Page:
James Lick (August 25, 1796 – October 1, 1876) was an American piano builder, real estate magnate, landscape gardener, and philanthropist. Lick started his career as a piano builder in New York. After a year he emigrated to South America, where he built up a small fortune with his piano workshop over a period of 27 years. At 51, he returned to the United States and settled in California. He invested his money in real estate that rose in value as a result of the California gold rush that made him the richest man in California. He transferred the management of his real estate to an agent and withdrew to his lands to devote himself to horticulture. Lick passed away at the age of 80. He bequeathed his fortune largely to charitable, patriotic, and scientific projects. The most important of these was the establishment of an observatory called the Lick Observatory.
Early years, 1796-1818
James Lick was born the eldest of seven children to John Lick and Sarah Long. His father was born in Norristown as Johannes Lück. He had settled as a cabinetmaker in Stumpstown, later Fredericksburg, where he Americanized his name to John Lick. In addition to his carpentry workshop, he also ran a farm. Young James Lick grew up in Pennsylvania Dutch Country, an area of Pennsylvania where the majority of the population were descendants of German-speaking immigrants. In that area, in addition to English, German was also used as the official language. James Lick learned to speak both languages fluently. He had to help out at a young age on his parents' farm, where he had to tackle all the usual activities. He did this with pleasure and inherited a love for horticulture from his mother.
James was strongly influenced in his youth by his grandfather Wilhelm Lück. He had come to Pennsylvania as an immigrant from Westphalia in 1765. He had fought in the American Revolutionary War under General George Washington. Wilhelm often told his grandson about the hardships he had endured while encamped in Valley Forge. He also passed on his admiration for Thomas Paine to James, the author of the pamphlet Common Sense, which justified the struggle for independence morally and politically. Lick was apprenticed to his father at thirteen. His carpentry workshop was a tough one, in which James's pieces were rejected until they were flawless. John Lick not only trained his son in the technical skills of furniture making, but also taught him how to use the artistic possibilities of the craft. When Lick was 21 years old, his girlfriend Barbara Snaveley was found to be pregnant. Lick asked her father, a miller, for permission to marry her. The latter refused, saying that Lick would not get his daughter's hand until he owned a mill as big and expensive as his own. To which Lick replied that he would one day own a mill, compared to which Snaveley's mill would resemble a pigsty. In June 1818 Barbara gave birth to a son, whom she named John Henry Lick. Lick got to see neither mother nor child.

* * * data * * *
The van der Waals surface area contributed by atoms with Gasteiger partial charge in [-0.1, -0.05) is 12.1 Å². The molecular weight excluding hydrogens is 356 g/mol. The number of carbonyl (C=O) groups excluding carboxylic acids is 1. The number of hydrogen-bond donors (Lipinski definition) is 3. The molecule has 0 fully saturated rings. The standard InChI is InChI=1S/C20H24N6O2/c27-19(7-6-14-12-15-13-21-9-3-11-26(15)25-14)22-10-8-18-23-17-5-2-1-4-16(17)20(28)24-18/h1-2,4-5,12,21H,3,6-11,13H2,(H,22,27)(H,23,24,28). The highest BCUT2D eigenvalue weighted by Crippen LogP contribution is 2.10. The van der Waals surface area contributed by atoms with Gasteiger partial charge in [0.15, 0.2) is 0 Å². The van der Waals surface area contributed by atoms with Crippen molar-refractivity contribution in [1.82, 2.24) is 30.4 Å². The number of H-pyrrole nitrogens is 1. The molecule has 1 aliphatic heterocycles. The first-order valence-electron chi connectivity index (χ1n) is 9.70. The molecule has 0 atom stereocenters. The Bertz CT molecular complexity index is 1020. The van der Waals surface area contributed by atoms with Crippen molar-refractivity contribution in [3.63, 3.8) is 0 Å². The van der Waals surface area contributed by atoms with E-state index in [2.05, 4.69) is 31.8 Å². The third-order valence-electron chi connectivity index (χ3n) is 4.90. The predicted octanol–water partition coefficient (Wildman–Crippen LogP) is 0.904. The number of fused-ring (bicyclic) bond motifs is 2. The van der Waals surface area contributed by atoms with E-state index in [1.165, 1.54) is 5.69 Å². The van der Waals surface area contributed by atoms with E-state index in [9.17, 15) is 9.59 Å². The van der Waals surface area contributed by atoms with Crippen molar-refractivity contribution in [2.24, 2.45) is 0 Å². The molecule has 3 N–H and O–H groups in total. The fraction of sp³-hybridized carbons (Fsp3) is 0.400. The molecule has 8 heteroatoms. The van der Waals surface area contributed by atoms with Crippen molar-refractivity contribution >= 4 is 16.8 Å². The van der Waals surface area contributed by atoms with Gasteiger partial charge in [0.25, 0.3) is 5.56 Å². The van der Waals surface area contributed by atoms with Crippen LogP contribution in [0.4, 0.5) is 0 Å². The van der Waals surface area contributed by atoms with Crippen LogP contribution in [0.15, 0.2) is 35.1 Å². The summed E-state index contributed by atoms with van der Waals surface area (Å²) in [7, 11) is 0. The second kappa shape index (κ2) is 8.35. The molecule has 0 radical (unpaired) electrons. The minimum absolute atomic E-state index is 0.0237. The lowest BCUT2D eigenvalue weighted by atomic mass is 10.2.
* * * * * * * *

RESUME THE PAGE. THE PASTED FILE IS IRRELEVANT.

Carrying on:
Piano builder, 1819-1848
In early 1819, Lick left his native village and moved into the country in search of work. After working in different cities with varying degrees of success, he arrived in Baltimore after six months where he was apprenticed to a piano builder. A year later he moved to New York and opened his own piano workshop there. In 1821 he noticed that most of the pianos he built were being exported to South America. He decided to move to Buenos Aires to build a life there with his knowledge and skills.
Lick set sail from New York in August 1821. The journey went via the African west coast, where a cargo of